Exports complicate pest control
Growers and packers need to communicate early in the season.
Pest management has become extremely complex—not just because of new products that work differently from the old pesticides, but also because of marketing and regulatory issues, observes Dr. Mike Willett, vice president for scientific affairs at the Northwest Horticultural Council.
Speaking at a Washington State University Fruit School this winter, Willett said one of the Hort Council's roles is to try to reduce the complexity introduced into pest management by the regulatory aspects.
"It's a big world, and there's a lot more folks involved in determining how you farm than ever before," he said.
Regulations and standards imposed by other countries can have a major impact on Washington producers' ability to sell their fruit. Apples are exported to 55 countries around the world. About 30 percent of the state's apples, pears, and cherries are exported.
Many of the quarantine concerns that face the industry in export markets today grew out of the General Agreement on Tariffs and Trade (GATT), which became the World Trade Organization, Willett explained. Those organizations reduced trade tariffs around the world but allowed countries to set standards to address their phytosanitary concerns.
One of the major concerns for Washington apple growers today is Taiwan's protocol concerning codling moth. The entire industry can be shut out of the market after three separate detections of codling moths in a season. The export workplan requires sampling of fruit in orchards, so that blocks with a high risk of infestation can be eliminated from the program, and inspection and cutting of fruit at the warehouse.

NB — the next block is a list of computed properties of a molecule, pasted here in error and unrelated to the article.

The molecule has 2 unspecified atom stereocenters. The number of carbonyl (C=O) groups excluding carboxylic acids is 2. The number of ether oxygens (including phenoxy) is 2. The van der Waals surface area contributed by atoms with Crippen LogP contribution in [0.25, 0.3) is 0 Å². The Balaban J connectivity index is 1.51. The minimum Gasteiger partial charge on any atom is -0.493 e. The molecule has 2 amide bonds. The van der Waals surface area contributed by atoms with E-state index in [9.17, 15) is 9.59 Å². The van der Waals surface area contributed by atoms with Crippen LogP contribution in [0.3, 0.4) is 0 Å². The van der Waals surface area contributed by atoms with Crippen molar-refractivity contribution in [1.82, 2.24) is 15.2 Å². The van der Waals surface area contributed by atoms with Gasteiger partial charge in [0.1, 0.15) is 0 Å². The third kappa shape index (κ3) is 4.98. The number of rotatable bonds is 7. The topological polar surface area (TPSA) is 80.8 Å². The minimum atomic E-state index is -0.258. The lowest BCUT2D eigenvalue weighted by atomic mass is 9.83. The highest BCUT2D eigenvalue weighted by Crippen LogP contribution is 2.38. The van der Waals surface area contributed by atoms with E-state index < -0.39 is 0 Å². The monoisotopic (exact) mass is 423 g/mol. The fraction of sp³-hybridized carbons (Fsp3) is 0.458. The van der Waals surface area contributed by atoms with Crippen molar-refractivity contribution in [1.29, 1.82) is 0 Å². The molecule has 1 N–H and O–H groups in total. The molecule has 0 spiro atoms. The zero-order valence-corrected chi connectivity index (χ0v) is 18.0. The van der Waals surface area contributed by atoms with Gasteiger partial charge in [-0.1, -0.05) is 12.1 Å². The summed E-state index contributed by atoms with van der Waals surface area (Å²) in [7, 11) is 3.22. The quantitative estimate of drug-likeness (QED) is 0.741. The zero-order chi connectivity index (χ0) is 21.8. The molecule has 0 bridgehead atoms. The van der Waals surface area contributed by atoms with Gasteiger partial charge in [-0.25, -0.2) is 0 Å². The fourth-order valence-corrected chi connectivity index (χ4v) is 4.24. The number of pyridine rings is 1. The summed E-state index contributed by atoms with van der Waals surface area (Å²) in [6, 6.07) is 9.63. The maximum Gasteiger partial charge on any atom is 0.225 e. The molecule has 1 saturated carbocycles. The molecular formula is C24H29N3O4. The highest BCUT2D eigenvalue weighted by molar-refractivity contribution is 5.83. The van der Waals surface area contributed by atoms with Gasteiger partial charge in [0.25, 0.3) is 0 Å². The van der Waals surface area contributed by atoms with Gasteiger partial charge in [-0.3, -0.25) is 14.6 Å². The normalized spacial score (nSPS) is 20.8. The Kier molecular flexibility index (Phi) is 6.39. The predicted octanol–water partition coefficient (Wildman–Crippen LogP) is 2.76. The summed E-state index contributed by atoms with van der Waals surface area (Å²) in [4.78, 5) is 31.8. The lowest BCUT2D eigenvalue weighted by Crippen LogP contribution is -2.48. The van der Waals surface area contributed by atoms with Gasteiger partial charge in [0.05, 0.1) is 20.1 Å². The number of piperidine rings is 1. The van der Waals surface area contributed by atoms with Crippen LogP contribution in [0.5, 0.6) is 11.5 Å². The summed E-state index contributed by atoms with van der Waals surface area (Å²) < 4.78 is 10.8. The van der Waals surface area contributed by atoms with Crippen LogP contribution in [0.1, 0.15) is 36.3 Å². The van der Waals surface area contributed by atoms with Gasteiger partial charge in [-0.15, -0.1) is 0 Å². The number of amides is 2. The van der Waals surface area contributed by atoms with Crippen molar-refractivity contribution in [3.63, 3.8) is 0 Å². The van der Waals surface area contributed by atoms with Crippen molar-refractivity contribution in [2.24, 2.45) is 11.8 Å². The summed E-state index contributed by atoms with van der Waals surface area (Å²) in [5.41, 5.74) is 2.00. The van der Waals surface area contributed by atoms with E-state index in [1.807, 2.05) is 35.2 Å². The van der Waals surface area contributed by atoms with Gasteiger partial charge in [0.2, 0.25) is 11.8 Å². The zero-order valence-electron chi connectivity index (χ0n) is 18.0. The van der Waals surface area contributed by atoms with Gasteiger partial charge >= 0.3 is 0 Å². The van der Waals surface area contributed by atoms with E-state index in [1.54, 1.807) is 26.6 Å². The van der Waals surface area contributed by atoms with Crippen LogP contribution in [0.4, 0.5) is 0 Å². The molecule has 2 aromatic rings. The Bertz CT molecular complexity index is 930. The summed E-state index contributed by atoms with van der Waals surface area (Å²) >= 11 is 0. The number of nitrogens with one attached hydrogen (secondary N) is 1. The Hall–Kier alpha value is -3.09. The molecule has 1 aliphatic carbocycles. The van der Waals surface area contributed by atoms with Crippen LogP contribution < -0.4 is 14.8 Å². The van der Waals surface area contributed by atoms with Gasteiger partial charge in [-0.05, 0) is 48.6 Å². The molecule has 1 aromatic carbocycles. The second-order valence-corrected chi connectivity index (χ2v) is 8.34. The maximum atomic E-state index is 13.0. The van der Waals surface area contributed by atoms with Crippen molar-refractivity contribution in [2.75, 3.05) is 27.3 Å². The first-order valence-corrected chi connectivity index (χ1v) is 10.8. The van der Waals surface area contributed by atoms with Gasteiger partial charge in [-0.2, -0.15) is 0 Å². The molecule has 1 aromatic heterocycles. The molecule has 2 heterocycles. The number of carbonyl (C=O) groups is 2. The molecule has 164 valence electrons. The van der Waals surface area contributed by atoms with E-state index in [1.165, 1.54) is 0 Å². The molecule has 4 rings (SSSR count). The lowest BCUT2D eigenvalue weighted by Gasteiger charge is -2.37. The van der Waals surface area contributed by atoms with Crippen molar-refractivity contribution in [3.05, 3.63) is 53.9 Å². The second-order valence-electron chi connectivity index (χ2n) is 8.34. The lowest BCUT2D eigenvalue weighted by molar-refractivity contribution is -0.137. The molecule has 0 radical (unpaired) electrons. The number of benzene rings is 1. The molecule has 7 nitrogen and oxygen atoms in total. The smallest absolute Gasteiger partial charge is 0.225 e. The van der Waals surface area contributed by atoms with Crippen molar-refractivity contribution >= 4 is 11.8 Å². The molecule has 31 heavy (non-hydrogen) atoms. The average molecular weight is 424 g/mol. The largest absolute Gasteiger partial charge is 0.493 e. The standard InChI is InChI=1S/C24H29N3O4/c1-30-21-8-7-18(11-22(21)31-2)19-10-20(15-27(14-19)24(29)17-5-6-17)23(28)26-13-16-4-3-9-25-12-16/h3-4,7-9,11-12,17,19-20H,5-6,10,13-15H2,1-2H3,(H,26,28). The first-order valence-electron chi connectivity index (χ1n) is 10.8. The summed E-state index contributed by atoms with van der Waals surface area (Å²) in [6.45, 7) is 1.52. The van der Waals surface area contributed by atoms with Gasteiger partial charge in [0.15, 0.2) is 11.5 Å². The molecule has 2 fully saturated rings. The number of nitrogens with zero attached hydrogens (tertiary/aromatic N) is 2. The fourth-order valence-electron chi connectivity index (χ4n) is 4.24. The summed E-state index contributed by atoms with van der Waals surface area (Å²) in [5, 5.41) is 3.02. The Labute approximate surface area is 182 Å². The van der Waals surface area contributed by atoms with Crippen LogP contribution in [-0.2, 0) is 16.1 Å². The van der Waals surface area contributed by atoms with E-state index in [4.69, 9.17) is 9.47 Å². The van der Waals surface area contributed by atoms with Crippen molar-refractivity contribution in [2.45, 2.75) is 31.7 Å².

Woolly apple aphid has become a quarantine concern in recent years. A couple of shippers were suspended from shipping apples into China after dead aphids were detected in fruit shipments.
One challenge for the industry is to make sure it has the tools to control pests to the level required by export markets, Willett said. New products have become available in the United States to replace the old broad-spectrum pesticides, often through a fast-track registration process for reduced-risk chemicals.
But there are drawbacks to this, Willett said. Often, products come on the market before they have been extensively tested in the field to assess which are the target pests, the level of control they provide, and the best times to use them.
Another problem is that the materials might not be registered in other countries, and if those countries don't have maximum residue levels established for the active ingredients, imports of treated products might not be accepted. MRLs can vary considerably from country to country. Only about 30 percent of Washington's top-ten markets defer to Codex standards, Willett said.
Other requirements are driven by certification agencies, not governments, and it is difficult to inject rationality and science into the process, he said. In Europe, which is a major market, many retailers impose their own standards in terms of food safety and pesticide residues. It's not unusual for a packer to go through five or six audits just to be able to export to Europe, Willett said.
Meeting export standards requires good communication all the way from the marketer to the warehouse to the field, he added. "If you don't have someone making sure that communication occurs right from the start of the season, you could end up with fruit you want to sell somewhere that has a product on it that's not going to fly for that customer," he said.